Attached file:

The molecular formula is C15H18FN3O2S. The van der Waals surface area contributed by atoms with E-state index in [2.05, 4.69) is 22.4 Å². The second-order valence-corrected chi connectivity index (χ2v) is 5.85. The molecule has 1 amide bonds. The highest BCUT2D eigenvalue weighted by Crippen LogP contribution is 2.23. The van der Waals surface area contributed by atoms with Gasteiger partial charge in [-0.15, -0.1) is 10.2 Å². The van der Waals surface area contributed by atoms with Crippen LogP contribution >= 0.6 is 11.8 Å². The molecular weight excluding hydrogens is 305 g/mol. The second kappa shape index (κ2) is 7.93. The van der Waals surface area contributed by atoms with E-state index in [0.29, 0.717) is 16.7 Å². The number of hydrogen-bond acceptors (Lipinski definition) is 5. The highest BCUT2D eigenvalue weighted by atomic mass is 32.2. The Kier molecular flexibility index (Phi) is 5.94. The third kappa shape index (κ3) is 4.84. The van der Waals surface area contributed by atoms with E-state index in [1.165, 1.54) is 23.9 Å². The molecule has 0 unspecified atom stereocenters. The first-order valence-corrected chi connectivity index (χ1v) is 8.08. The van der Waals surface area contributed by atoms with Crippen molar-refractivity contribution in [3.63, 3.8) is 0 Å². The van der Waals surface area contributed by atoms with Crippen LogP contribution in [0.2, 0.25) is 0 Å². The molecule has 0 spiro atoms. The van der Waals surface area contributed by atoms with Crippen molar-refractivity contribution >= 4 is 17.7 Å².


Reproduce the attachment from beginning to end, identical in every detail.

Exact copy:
The molecular formula is C15H18FN3O2S. The van der Waals surface area contributed by atoms with E-state index in [2.05, 4.69) is 22.4 Å². The second-order valence-corrected chi connectivity index (χ2v) is 5.85. The molecule has 1 amide bonds. The highest BCUT2D eigenvalue weighted by Crippen LogP contribution is 2.23. The van der Waals surface area contributed by atoms with Gasteiger partial charge in [-0.15, -0.1) is 10.2 Å². The van der Waals surface area contributed by atoms with Crippen LogP contribution >= 0.6 is 11.8 Å². The molecular weight excluding hydrogens is 305 g/mol. The second kappa shape index (κ2) is 7.93. The van der Waals surface area contributed by atoms with E-state index in [0.29, 0.717) is 16.7 Å². The number of hydrogen-bond acceptors (Lipinski definition) is 5. The highest BCUT2D eigenvalue weighted by atomic mass is 32.2. The Kier molecular flexibility index (Phi) is 5.94. The third kappa shape index (κ3) is 4.84. The van der Waals surface area contributed by atoms with E-state index in [1.165, 1.54) is 23.9 Å². The molecule has 0 unspecified atom stereocenters. The first-order valence-corrected chi connectivity index (χ1v) is 8.08. The van der Waals surface area contributed by atoms with Crippen molar-refractivity contribution in [3.63, 3.8) is 0 Å². The van der Waals surface area contributed by atoms with Crippen LogP contribution in [0.2, 0.25) is 0 Å². The molecule has 0 spiro atoms. The van der Waals surface area contributed by atoms with Crippen molar-refractivity contribution >= 4 is 17.7 Å².